A plan to secure the future of the State’s rural medical workforce to ensure regional South Australians receive the health care they deserve has been released by the Marshall Government.
Minister for Health and Wellbeing Stephen Wade said that, as part of the plan, a rural generalist medical pathway will be established to ensure the regional medical workforce can strengthen and grow to deliver world-class care in rural areas.
“It is clear that the most urgent health workforce issue we face is the shortage of rural doctors, particularly in the more remote areas of South Australia,” Minister Wade said.
“The Rural Medical Workforce Plan, developed by the Rural Health Workforce Steering Committee, outlines strategies to help attract more doctors to the regions and back up our country clinicians with the support they need, when and where they need it.
“One of the most important strategies included in the plan is the introduction of a coordinated rural generalist training pathway, which will increase training positions based within rural South Australia.”
The State Government has committed $20 million to develop the rural health workforce and is continuing to support regional South Australians receive the care they need closer to home.
The plan will help reverse years of neglect of regional health by the former Labor Government, who failed to understand the necessity of a structured path to secure medical workforce sustainability. Some of the advancements already implemented by the Marshall Liberal Government include the rollout of Digital Telehealth Network to Emergency Departments, which provides the technology for clinicians and consumers to communicate face-to-face from different locations.
“We have now installed the DTN technology at every Emergency Department across regional SA, with Murray Bridge Hospital the last to receive the technology last week,” Minister Wade said.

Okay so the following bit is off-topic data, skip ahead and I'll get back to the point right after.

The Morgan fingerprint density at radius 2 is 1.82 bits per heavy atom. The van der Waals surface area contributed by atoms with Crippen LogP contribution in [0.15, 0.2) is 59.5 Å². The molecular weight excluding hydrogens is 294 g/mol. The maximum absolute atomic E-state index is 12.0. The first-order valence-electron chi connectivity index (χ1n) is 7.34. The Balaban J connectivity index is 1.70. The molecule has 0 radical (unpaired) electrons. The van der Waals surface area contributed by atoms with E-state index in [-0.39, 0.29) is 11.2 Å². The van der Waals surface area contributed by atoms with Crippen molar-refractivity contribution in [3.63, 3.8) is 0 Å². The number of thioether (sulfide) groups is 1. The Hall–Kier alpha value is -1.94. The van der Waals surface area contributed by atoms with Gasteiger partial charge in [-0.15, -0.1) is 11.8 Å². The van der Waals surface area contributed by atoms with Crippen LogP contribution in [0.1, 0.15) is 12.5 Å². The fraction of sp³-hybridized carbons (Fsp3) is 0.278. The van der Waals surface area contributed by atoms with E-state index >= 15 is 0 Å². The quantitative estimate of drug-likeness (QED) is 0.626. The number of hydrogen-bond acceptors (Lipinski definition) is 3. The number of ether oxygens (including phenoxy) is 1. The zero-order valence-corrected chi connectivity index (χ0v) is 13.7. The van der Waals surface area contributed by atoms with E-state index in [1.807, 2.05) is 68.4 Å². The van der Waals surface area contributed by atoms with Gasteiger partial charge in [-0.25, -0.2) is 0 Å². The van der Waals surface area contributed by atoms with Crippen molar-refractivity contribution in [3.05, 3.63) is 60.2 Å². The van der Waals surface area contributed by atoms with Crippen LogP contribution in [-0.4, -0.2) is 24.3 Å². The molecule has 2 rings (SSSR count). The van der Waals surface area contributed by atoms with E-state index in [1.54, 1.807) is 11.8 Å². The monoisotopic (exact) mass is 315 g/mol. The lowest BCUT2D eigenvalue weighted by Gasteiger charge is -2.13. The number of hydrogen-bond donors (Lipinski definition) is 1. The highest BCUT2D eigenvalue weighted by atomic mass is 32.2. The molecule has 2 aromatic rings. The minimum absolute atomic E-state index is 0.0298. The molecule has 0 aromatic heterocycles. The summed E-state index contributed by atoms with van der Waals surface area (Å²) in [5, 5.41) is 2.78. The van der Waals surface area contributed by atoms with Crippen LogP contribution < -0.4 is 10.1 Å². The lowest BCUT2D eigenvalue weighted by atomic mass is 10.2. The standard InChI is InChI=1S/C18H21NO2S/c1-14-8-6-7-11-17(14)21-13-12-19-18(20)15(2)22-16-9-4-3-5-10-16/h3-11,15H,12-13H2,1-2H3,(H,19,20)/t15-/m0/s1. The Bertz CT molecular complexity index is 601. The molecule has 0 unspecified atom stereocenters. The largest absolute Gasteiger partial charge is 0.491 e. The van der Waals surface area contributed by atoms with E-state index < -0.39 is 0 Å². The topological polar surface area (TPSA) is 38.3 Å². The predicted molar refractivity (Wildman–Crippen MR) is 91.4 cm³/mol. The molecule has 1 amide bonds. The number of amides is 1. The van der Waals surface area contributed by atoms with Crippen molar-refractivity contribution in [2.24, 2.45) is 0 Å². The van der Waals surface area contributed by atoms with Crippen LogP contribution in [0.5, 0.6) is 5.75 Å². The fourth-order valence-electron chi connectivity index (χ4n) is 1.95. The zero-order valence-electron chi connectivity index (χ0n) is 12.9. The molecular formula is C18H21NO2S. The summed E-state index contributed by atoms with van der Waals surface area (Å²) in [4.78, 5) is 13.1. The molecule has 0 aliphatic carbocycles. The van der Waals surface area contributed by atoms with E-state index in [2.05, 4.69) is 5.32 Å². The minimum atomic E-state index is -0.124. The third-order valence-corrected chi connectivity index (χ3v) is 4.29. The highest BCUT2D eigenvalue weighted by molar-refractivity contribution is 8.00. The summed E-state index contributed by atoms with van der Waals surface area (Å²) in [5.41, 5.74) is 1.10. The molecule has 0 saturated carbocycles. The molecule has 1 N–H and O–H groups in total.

“This means all regional Emergency Departments (ED) are now just one click away from connecting in specialists in metropolitan EDs, with this lifesaving technology fundamentally changing the way we deliver health care in the regions.
“With the DTN, ED clinicians are able to easily link with SAAS, MedSTAR, neurology, burns support, and other services for specialist clinical advice, which can be crucial in emergency situations.
“We are improving services and delivering care closer to home for patients in regional areas, while working to secure the future of South Australia's rural medical workforce.”
SA Health’s Chief Clinical Advisor Rural Support Service and Interim Chief Medical Officer, Dr Hendrika Meyer, said the Rural Medical Workforce Plan will make a significant difference to patients living in regional South Australia.
“We know it is extremely important to boost the numbers of our clinicians available across regional SA so communities can receive the medical care they need without having to travel,” said Dr Meyer.
“During the consultation process, over 280 clinicians and stakeholders attended various sessions across the regional Local Health Networks and what we heard consistently was the need for the establishment of a rural generalist training pathway to attract clinicians to work in rural areas.
“As a result, we are focussed on boosting the number of senior doctors and medical trainees in regional areas, expanding intern and resident training capacity in rural hospitals, and linking training pathways to future rural employment opportunities.
“The Rural Health Workforce Strategy is an exciting step towards bridging the gap in healthcare for regional South Australians."
To view the Rural Medical Workforce Plan, visit www.sahealth.sa.gov.au/ruralhealthworkforce